We also took great care to select the best photos and graphics to enhance our next FREE Easy Read which – you guessed it – is all about The Include Choir! An audio version is also available on soundcloud.

The things that make a big difference

Some people might think we’re “just a choir” – BUT a lot more goes into championing inclusive communication than just getting together to sing.

The little details that enhance inclusion and participation matter as much as the big steps forward – like launching a new choir. And without volunteers, none of this can happen – the big or the small.

We want to once again congratulate and thank our amazing volunteers who have been recognised as some of the very best with the MBE for volunteer groups – the Queen’s Award for Voluntary Service!

If you would like to join or volunteer or have any questions or suggestions about the new choir or anything else, please let us know by commenting below, via our social media or emailing info@include.org

Penny Sims
Penny Sims
Inclusive Communications Manager

Not just a Choir

Include Choir member Joss shares his thoughts…

“I have been part of other choirs, and they tried and were nice – but it wasn’t like coming to Include. They weren’t doing anything particularly offensive, Include is just better!

Include people say “Hello” and treat me like my best friends treat me. We can be complete strangers – but when I’m around them, I feel I can walk.

I only get that feeling from my very, very, very close, and I mean very close friends.

Elsewhere, especially in the outside world, it’s not very like that. I just want to be with the Include guys every single day because they are accepting of me. Include are family to me.

Include is not just a choir – it’s not just saying right we are choir, join us, tick in the box and that’s it.

Include Choir and Alix decide day by day we’re actively going to include every single one of these people who are less included, and take the people who are totally on the margins of society and say look come and sing with us, you are not different in this room.

The D Word

I don’t look at myself as disabled.

Places like Include and people like Alix are just wonderful, they don’t see your disability. The Include Choir focus on the fact you can sing!

If you ask Alix about who Joss is she will say something like, “He is pretty good on a drum, he can talk the hind legs off a donkey, but I completely ignore the fact that he is disabled.”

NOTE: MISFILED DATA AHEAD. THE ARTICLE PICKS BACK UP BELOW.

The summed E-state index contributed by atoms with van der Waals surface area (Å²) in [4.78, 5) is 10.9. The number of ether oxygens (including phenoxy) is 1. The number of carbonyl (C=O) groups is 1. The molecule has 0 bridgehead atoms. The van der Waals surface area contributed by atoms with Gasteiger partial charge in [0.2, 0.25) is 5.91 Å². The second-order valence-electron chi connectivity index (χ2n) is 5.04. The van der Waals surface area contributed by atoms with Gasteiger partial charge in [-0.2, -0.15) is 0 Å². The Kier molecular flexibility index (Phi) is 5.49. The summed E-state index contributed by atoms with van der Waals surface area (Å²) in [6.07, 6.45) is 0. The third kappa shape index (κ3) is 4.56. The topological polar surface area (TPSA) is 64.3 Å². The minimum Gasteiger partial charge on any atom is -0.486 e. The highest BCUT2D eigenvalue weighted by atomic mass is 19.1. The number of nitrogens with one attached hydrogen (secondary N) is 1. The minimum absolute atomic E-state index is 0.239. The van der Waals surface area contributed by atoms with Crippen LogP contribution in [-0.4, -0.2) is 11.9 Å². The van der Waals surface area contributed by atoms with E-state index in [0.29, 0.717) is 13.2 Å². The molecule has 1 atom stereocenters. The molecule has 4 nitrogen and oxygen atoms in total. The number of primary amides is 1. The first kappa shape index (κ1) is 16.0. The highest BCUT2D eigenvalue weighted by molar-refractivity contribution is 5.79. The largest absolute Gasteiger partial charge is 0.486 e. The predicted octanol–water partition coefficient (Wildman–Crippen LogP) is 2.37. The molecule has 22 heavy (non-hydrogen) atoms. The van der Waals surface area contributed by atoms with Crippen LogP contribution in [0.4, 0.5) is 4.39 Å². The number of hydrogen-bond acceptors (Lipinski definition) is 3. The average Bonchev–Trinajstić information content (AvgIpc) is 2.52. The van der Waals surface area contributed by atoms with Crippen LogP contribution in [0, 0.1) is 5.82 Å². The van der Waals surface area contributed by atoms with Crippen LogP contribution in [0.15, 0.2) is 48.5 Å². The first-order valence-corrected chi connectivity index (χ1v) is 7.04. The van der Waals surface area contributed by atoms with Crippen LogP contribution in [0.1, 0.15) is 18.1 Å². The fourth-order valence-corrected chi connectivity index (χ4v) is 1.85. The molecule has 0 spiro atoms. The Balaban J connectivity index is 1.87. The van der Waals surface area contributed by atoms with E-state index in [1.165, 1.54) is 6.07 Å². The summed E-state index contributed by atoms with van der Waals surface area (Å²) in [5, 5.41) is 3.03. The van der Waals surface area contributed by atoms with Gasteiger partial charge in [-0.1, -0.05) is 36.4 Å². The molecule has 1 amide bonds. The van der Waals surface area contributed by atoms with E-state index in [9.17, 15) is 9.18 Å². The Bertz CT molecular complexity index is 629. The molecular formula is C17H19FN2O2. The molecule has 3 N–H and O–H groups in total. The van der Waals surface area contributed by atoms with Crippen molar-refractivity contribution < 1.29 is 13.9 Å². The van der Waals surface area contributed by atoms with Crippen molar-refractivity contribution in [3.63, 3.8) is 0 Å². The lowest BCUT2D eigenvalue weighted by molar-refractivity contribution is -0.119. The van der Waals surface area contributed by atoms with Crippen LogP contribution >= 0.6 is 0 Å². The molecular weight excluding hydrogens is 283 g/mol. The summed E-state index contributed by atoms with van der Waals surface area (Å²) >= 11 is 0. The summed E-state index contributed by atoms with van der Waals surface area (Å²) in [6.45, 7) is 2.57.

I think about 90% of society you ask might say, “this kid is disabled” and only about 3% go “Actually he is a really nice guy,” and they don’t look at me as disabled.

Some people think that to understand me they have to put this costume or label on me, “This guy is disabled.” And it’s not until you throw it off yourself – you throw it off your body and you say look I am able – they have a moment when they just stop and they go, “Ah – he is a nice guy!” And that moment of realisation is the most beautiful thing, and I can see it happen all the time. From that day on they will never call me disabled again – which is really beautiful.

Teaching the World…

That fact that The Include Choir performs in public places is really something big.

By doing that we’re actively teaching the world that we are all the same, we are just made from slightly different clay – we are not really that different to each other – we all have faces, we all live on the same planet etc.

People at the college I go to know that just because you’re disabled it, doesn’t mean you can’t do X, Y and Z or you can’t live your life. But my college is in the middle of nowhere, so no one really knows about us and what we can do.

Include takes that one step further because it puts people like me in front of able-bodied people and goes, “Look this is what Joss can do,” and they go “Wow, he can do that, he is in a wheelchair.” And they put the two together and it changes their lives because they realise that, even though I’m ‘disabled’ I can do a whole load of things that they can do.

On My Terms

Someone at my college recently asked me “What do you think about the term disabled?”  I thought for a very long time and eventually I said, “It’s not me that gives me the term disabled, it’s society”. This resulted in an hour-long conversation about the term disability not being helpful. I would wipe that term out.

There are not many words that genuinely offend me, any swear word genuinely won’t offend me and won’t hurt me, but the term disabled does. It cuts me like a knife every time I hear it and it f***ing devastates me because it’s like, “stop putting me down, and raise me up”!